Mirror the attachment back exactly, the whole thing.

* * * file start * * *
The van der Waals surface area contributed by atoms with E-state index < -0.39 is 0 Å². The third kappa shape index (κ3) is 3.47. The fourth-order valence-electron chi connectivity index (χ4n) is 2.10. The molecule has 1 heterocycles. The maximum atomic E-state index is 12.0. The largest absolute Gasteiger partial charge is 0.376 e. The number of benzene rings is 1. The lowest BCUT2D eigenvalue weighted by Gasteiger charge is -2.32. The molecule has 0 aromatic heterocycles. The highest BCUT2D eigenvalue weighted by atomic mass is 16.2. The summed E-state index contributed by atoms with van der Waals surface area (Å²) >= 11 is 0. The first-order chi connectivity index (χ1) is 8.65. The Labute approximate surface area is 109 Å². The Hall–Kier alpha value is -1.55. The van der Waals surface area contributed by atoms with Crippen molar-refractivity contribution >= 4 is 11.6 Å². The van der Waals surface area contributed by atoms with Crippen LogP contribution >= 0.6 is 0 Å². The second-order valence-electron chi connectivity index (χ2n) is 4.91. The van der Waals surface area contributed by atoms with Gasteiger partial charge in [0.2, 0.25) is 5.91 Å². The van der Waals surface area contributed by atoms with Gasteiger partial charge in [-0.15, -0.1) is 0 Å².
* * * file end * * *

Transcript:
The van der Waals surface area contributed by atoms with E-state index < -0.39 is 0 Å². The third kappa shape index (κ3) is 3.47. The fourth-order valence-electron chi connectivity index (χ4n) is 2.10. The molecule has 1 heterocycles. The maximum atomic E-state index is 12.0. The largest absolute Gasteiger partial charge is 0.376 e. The number of benzene rings is 1. The lowest BCUT2D eigenvalue weighted by Gasteiger charge is -2.32. The molecule has 0 aromatic heterocycles. The highest BCUT2D eigenvalue weighted by atomic mass is 16.2. The summed E-state index contributed by atoms with van der Waals surface area (Å²) >= 11 is 0. The first-order chi connectivity index (χ1) is 8.65. The Labute approximate surface area is 109 Å². The Hall–Kier alpha value is -1.55. The van der Waals surface area contributed by atoms with Crippen molar-refractivity contribution >= 4 is 11.6 Å². The van der Waals surface area contributed by atoms with Crippen LogP contribution >= 0.6 is 0 Å². The second-order valence-electron chi connectivity index (χ2n) is 4.91. The van der Waals surface area contributed by atoms with Gasteiger partial charge in [0.2, 0.25) is 5.91 Å². The van der Waals surface area contributed by atoms with Gasteiger partial charge in [-0.15, -0.1) is 0 Å².